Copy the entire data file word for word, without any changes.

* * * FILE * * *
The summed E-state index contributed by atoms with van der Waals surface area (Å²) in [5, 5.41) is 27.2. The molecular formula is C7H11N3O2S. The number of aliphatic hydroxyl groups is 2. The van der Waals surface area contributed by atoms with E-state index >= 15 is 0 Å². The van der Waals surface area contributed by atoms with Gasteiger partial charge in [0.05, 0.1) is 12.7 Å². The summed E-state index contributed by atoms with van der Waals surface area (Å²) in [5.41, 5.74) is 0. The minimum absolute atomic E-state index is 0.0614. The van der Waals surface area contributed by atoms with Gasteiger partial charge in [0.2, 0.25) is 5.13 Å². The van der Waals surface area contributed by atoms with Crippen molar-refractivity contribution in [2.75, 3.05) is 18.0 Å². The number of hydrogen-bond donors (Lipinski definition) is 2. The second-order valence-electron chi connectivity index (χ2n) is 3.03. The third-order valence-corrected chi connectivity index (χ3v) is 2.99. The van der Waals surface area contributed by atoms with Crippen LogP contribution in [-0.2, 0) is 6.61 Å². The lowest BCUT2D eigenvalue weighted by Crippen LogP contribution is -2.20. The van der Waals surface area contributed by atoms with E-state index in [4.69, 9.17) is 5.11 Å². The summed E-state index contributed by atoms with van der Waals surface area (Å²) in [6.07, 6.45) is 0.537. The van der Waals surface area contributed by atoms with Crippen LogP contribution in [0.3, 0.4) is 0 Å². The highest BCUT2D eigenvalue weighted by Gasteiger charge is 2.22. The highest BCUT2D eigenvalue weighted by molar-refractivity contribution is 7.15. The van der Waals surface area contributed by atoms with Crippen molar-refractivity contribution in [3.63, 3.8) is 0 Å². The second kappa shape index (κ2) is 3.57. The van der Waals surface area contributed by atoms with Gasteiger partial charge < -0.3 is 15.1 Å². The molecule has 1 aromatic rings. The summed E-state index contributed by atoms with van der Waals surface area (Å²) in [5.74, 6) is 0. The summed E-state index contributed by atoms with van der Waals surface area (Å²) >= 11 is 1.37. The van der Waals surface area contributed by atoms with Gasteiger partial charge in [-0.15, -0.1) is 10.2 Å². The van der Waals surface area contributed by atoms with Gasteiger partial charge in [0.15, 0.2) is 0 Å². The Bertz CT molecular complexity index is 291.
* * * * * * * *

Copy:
The summed E-state index contributed by atoms with van der Waals surface area (Å²) in [5, 5.41) is 27.2. The molecular formula is C7H11N3O2S. The number of aliphatic hydroxyl groups is 2. The van der Waals surface area contributed by atoms with E-state index >= 15 is 0 Å². The van der Waals surface area contributed by atoms with Gasteiger partial charge in [0.05, 0.1) is 12.7 Å². The summed E-state index contributed by atoms with van der Waals surface area (Å²) in [5.41, 5.74) is 0. The minimum absolute atomic E-state index is 0.0614. The van der Waals surface area contributed by atoms with Gasteiger partial charge in [0.2, 0.25) is 5.13 Å². The van der Waals surface area contributed by atoms with Crippen molar-refractivity contribution in [2.75, 3.05) is 18.0 Å². The number of hydrogen-bond donors (Lipinski definition) is 2. The second-order valence-electron chi connectivity index (χ2n) is 3.03. The third-order valence-corrected chi connectivity index (χ3v) is 2.99. The van der Waals surface area contributed by atoms with Crippen LogP contribution in [-0.2, 0) is 6.61 Å². The lowest BCUT2D eigenvalue weighted by Crippen LogP contribution is -2.20. The van der Waals surface area contributed by atoms with E-state index in [4.69, 9.17) is 5.11 Å². The summed E-state index contributed by atoms with van der Waals surface area (Å²) in [6.07, 6.45) is 0.537. The van der Waals surface area contributed by atoms with Crippen LogP contribution in [0.3, 0.4) is 0 Å². The highest BCUT2D eigenvalue weighted by Gasteiger charge is 2.22. The highest BCUT2D eigenvalue weighted by molar-refractivity contribution is 7.15. The van der Waals surface area contributed by atoms with Crippen molar-refractivity contribution in [3.63, 3.8) is 0 Å². The second kappa shape index (κ2) is 3.57. The van der Waals surface area contributed by atoms with Gasteiger partial charge < -0.3 is 15.1 Å². The molecule has 1 aromatic rings. The summed E-state index contributed by atoms with van der Waals surface area (Å²) in [5.74, 6) is 0. The summed E-state index contributed by atoms with van der Waals surface area (Å²) >= 11 is 1.37. The van der Waals surface area contributed by atoms with Gasteiger partial charge in [-0.15, -0.1) is 10.2 Å². The van der Waals surface area contributed by atoms with Gasteiger partial charge in [0.15, 0.2) is 0 Å². The Bertz CT molecular complexity index is 291.